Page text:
It is one of the hallmark traits of liberal thinking when a view is stated and, in the stating of it, there is an automatic preclusion of any disagreement or dissenting idea by others . Examples are everywhere you look, particularly in the writings and conversation of millennials:
On Facebook: “Feel free to comment, but negative remarks will be briskly deleted.”
On Twitter: “No time for haters.” (Of course, often a “hater” is a person who expresses disagreement with a premise or application of such.)
In a letter: “Those who are characterized by fragility will feel compelled to be defensive about this…”
On the phone: “You just haven’t come to understand this issue yet and so we cannot have a dialog.”
All of these, as you can see, are different ways to say “You cannot have input in this conversation because you do not agree with me.” Interestingly enough, the very view being expressed, with which folks are not allowed to disagree, is most often an espousal made in the name of “tolerance.”
Very often today, the people for whom there is not time or space for comment are those who are in a different age group, particularly those who are older—who have lived a bit longer than millennials.
Don’t get me wrong. I think those in their twenties and thirties who are attempting to contribute to conversations about political, ethical, social, and spiritual issues are often bright and well-informed. I think ideas emerging are often fresh and innovative. I can learn a lot from them IF the perspective is one of honesty, humility and objectivity. It’s the preclusion—the foregone conclusion that one has arrived at truth and dissenters will be “removed and blocked”…therein lies the problem.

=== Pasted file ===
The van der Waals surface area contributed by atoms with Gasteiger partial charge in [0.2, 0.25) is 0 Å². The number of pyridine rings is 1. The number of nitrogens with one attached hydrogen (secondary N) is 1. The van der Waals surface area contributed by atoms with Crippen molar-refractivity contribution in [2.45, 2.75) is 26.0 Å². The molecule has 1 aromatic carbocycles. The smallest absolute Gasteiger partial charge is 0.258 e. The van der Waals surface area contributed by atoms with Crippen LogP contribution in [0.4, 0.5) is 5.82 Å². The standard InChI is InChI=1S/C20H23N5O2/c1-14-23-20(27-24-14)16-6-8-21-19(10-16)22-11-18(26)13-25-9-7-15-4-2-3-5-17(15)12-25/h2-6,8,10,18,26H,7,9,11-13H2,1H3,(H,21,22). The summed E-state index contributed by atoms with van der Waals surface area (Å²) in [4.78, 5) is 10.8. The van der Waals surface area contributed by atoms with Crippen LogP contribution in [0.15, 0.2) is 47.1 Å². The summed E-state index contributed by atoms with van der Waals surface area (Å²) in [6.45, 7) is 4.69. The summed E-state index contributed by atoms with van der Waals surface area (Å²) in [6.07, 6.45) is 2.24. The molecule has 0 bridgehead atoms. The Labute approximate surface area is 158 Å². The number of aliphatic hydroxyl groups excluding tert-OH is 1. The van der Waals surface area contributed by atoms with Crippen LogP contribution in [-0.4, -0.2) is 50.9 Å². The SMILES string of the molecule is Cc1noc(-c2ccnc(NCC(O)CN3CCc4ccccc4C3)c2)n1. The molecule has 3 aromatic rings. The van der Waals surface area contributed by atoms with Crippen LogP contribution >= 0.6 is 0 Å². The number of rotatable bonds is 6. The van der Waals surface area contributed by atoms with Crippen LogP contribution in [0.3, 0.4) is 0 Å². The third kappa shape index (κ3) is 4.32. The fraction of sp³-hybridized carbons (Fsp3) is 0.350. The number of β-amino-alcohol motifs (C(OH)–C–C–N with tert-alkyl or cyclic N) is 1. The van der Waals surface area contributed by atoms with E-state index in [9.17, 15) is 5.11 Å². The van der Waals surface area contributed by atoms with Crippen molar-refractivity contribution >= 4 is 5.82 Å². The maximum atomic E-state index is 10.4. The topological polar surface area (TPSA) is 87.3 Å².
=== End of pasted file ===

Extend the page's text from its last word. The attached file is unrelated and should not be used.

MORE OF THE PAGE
I’ve thought about Titus 2 a lot lately when reading millennial writers. If older men are to teach younger men in the Lord’s body…if older women are to teach younger women ( and that’s the acceptable scenario to prevent blasphemy of the Word)….I say, if these commanded conversations about relationships and daily Christian living are going to occur, the younger heart has to be malleable, kind, gentle and inquiring. The “all dissenters will be deleted” prohibition is not in Titus 2. In fact it’s not in the description of what is good:
He hath shewed thee, O man, what is good; and what doth the LORD require of thee, but to do justly, and to love mercy, and to walk humbly with thy God? (Micah 6:8).
I pray that Titus 2 scenarios can be plentiful and blessed in the kingdom today. I certainly do not have all the answers now, but I surely am thankful for some older women who helped me figure out some very important things when I was younger. In fact, I’m thankful for some sixty, seventy, and eighty-somethings who are still helping this fifty-something figure things out.
That’s my view for today. All dissenters welcome!